Bamboo – Tough and flexible

Friday 22nd, April 2016 / 09:29 Written by
Bamboo – Tough and flexible

What is your image of bamboo? Panda munching them, martial arts masters hopping among them in the air in China? Shishi-odoshi in a Japanese garden, with the konking sound to scare deer away? Or floors and pillows made from it?

鹿威しMy neighbor gave me some bamboo sticks. He helped his friends cut them down in their property because they became rampant and intrusive. “Roots were everywhere, lifting fences.” My husband also hates the idea of bamboo spreading in our garden though I would love to have a small Japanese garden with some planted. So we have a pot of whimpy thin bamboo that is not really thriving.

I went to the famous bamboo forest in Kyoto with my daughter. It was early in 竹取物語the morning before hordes of tourists arrived, so it was quiet and serene. A walk through them was an amazing, spiritual experience. The oldest fiction in Japan is about a princess that was found in a bamboo trunk. (Refer to Moon Viewing.) I wouldn’t have been surprised if I had found one, too.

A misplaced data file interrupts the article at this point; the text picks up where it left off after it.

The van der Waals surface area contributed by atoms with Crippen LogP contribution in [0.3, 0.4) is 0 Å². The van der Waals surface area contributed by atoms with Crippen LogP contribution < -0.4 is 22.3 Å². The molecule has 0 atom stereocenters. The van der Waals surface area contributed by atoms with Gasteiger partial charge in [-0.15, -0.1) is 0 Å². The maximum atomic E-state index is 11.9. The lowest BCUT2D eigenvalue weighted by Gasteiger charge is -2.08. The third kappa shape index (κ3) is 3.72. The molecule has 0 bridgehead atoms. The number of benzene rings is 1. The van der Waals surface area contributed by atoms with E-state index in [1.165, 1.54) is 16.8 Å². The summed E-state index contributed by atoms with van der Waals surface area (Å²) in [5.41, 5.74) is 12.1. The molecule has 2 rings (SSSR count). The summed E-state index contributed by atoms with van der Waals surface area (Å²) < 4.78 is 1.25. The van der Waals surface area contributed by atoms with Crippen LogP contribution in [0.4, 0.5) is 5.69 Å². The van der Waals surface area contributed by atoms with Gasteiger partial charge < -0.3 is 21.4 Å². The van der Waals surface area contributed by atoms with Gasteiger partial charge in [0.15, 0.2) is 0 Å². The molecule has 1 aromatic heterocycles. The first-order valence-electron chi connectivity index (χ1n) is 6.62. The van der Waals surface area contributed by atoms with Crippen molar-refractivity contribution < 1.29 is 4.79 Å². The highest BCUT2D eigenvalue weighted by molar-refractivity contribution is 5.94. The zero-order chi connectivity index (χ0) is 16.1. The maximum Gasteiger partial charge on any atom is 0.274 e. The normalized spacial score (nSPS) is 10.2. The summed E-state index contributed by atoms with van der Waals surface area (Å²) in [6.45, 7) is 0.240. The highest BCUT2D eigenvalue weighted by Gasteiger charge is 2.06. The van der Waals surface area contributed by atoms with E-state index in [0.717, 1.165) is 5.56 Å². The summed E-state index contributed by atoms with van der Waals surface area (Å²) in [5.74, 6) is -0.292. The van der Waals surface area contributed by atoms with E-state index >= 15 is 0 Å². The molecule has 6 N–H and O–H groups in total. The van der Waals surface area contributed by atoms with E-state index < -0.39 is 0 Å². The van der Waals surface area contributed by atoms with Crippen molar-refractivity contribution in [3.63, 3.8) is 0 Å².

竹の花器Bamboo is incredibly versatile. It is used for fences, cups 茶道具and kitchen utensils, baskets, boxes, vases, musical instruments and toys. Kendo, Japanese martial arts, uses bamboo swords. Sado, Japanese Tea Ceremony, uses Cha-sen, bamboo whisk and Cha-shaku, bamboo spoon. We eat young bamboo shoots. My mother used to cook them with seaweed in broth, with some soy sauce. It is a delicacy in early spring.

I love bamboo for its aesthetic values. Bamboo is one of the popular motif for 東山魁夷 竹林と月尺八art. One of my favorite painting by my favorite artist, Higashiyama Kaii, depicts the moon rising over the bamboo forest. Bamboo is unassuming, elegant, flexible but tough, which I would like to be.

So what shall I do with the bamboo?  I will google and learn how to make fences to begin with.

竹垣

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